“I’m constantly amazed by the people who have opened up their worlds to me and ushered me into their lives,” says Lewis, whose measured cadence can recall a business pitch, though his sincerity is hard to doubt.
“I’ve learned how powerful the human connection is,” he says in a phone interview from Klaipeda, Lithuania, where he was on his way to an electronic music festival with friends met along the way after teaching a squash clinic.
Indeed, paid accommodations make up only about a quarter of the lodging Lewis needs, and tournament hosts often pick up those tabs. Complimentary beds, inflatable mattresses and couches, arranged through social media and a daisy chain of connections, take care of the rest.
A “friend of a friend of a friend of my cousin” came in handy in Asunción, Paraguay, for instance, says Lewis. And in Latvia it was Ieva, the daughter of “a close friend of my friend Catherine’s Latvian-American friend from college Erika’s cousin’s parents,” he wrote at Couch Surfing the Tour, the blog wherein he chronicles his adventures. It sometimes reads like a foodie travelogue as he eats, drinks and dances his way across time zones.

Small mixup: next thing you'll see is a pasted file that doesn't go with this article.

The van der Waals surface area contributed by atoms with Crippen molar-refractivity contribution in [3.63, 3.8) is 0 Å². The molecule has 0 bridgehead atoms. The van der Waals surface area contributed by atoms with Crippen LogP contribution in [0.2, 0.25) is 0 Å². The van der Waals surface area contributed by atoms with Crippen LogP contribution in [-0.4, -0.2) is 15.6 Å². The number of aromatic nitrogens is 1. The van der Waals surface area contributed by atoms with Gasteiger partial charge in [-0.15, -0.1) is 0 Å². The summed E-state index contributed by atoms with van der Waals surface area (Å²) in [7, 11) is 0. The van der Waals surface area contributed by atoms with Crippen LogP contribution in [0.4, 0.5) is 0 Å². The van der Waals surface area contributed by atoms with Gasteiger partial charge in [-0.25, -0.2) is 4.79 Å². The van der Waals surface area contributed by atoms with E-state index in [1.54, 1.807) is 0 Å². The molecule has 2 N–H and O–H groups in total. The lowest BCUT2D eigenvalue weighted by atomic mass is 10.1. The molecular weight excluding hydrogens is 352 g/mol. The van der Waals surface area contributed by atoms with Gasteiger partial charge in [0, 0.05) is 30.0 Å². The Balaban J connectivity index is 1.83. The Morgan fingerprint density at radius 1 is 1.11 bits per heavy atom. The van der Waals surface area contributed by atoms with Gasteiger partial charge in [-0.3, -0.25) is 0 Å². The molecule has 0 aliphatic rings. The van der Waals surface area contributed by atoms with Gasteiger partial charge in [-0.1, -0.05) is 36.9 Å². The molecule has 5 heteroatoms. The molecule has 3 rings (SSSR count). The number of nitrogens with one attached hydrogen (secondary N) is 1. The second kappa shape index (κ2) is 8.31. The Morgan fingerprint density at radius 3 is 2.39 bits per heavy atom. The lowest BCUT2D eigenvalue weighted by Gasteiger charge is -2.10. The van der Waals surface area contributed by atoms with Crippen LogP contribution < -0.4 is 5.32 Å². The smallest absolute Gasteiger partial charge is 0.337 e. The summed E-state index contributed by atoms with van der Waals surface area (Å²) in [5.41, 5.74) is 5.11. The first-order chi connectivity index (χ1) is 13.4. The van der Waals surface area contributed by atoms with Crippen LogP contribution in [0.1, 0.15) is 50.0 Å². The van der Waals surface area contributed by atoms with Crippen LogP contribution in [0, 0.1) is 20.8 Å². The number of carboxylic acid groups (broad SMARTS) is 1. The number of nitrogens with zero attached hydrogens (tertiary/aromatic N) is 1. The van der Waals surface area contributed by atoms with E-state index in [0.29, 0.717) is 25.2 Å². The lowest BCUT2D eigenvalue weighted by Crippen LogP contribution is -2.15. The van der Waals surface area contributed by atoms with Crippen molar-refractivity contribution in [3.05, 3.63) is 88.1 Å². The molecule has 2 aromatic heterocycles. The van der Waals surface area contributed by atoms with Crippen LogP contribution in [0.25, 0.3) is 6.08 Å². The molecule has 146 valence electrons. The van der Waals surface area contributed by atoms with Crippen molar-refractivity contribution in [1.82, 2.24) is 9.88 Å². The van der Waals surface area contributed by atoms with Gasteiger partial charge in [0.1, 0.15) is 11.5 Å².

“Baguettes upon baguettes. Bowls of penne. Three types of cheeses: ‘Try! Try!’ Well, I couldn’t be rude. More lettuce. Something called quenelle. I had avoided the Freshman 15 in college but this was the French 15 and there was no way out of it. Oh well,” Lewis wrote of a dinner in southern France.
Freeloading is also made to sound tasty—and fun—as in this account of a ribs-fest outside Rosario, Argentina, last Columbus Day Weekend: “Meat falling off the bone, crispy skin plucked off the cutting board, no forks or napkins, no slowing down. Hands tearing up baguettes in seconds, sangria sloshing in the big pitcher next to a pile of freshly diced tomatoes and lettuce flying out of a communal bowl in the middle. Organized chaos.”
“What makes this whole thing make sense is that Mike loves meeting new people. I know a lot of people say that. But trust me, Mike really lives it.”
Other highlights, not always spelled out on his blog, have been musical, such as a rousing late-night sing-along to Billy Joel’s “Piano Man” in Knysna, South Africa, where Lewis spent last Christmas with friend-of-a-friend Lauren Hodgson, 28, and her family.
“I have a lot of respect for the way he is living his life, getting out there and following what he is passionate about,” Hodgson says. “And he is having such a good time doing it.”
Though women seem to be frequent companions, Lewis won’t say whether he’s been as successful in love as squash. His friends are keeping mum, too.